8.  Waking up at 5:00 am doesn’t seem so early anymore.   But why am I always late to my 8:30 yoga class? (See #10. Still playing those stupid games on my iPad)   Still waking up too early, but I get to walk my dog at dawn and enjoy the sunrise.  And then I play those stupid games….. Still can’t seem to get to yoga on time, but we had another grandchild this year and I often talk to her mother as I am getting ready to leave.   Besides, facetime with the grandchildren is much more important than being on time anywhere.

7.  I can do things with my left hand now that I would not have been able to do if that damn tremor in my right hand didn’t act up when I am trying to do something like eating, writing, brushing my teeth……you fill in the blanks.  Fortunately Sinimet has been very effective for me and I am right-handed again.  Yeah!  Another thing to be thankful for. Sinimet is still my saviour!!!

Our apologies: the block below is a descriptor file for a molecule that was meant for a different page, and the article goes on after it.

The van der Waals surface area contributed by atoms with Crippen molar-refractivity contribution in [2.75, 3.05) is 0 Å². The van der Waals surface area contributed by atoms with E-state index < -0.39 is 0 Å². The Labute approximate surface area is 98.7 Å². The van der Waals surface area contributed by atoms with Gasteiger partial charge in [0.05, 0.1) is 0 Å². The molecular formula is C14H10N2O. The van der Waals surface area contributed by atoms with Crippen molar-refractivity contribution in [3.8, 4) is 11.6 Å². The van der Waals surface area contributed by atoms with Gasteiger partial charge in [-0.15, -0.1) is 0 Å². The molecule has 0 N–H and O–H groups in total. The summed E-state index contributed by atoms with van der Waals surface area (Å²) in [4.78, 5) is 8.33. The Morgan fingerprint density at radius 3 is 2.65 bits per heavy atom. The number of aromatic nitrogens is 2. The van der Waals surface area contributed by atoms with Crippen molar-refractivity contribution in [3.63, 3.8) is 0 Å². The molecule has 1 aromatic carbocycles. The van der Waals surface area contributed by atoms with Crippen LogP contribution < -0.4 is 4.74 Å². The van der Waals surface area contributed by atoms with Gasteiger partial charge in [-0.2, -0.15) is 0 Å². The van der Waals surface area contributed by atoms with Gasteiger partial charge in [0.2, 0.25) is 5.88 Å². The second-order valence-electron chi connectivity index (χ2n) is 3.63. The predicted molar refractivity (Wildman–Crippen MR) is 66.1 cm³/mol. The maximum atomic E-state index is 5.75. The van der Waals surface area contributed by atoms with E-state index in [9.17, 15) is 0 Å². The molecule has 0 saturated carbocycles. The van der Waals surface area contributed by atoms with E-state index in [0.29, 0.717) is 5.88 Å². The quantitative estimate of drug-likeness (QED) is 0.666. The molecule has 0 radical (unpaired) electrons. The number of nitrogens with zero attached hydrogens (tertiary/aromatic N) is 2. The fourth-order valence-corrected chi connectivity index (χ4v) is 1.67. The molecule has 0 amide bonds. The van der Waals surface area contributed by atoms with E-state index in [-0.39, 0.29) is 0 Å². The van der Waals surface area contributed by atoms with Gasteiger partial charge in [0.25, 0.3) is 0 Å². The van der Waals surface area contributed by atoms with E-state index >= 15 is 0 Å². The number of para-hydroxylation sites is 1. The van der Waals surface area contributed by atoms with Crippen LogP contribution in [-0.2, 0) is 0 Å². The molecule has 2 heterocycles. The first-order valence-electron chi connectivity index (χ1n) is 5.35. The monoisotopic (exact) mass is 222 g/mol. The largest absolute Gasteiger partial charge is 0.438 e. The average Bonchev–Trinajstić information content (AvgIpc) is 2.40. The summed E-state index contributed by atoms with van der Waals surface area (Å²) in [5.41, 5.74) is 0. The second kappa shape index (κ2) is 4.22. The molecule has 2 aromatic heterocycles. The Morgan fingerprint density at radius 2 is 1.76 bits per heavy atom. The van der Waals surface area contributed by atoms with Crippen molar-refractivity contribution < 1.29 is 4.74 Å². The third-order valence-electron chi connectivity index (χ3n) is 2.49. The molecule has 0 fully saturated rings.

6.  Living with PD has taught me to be more pro-active about my health.  I keep up with the latest research and always go to my doctor with a list of questions and concerns.  This is probably the most important thing that I have learned in the last few years.   My internist jokes that I know more about PD than he does.

5.  All of the new friends that I have made who also have PD.  We can laugh and cry together about things that non-Parkies would never understand.  Last January I started a group for women with PD in the Los Angeles area.  As we have gotten to know each other, friendships have blossomed.  We really do have a special bond because of PD. This really is a special bond.  We found each other because of PD, and we are there to support each other cope with PD and other issues.  More importantly, we also get to celebrate many good things together.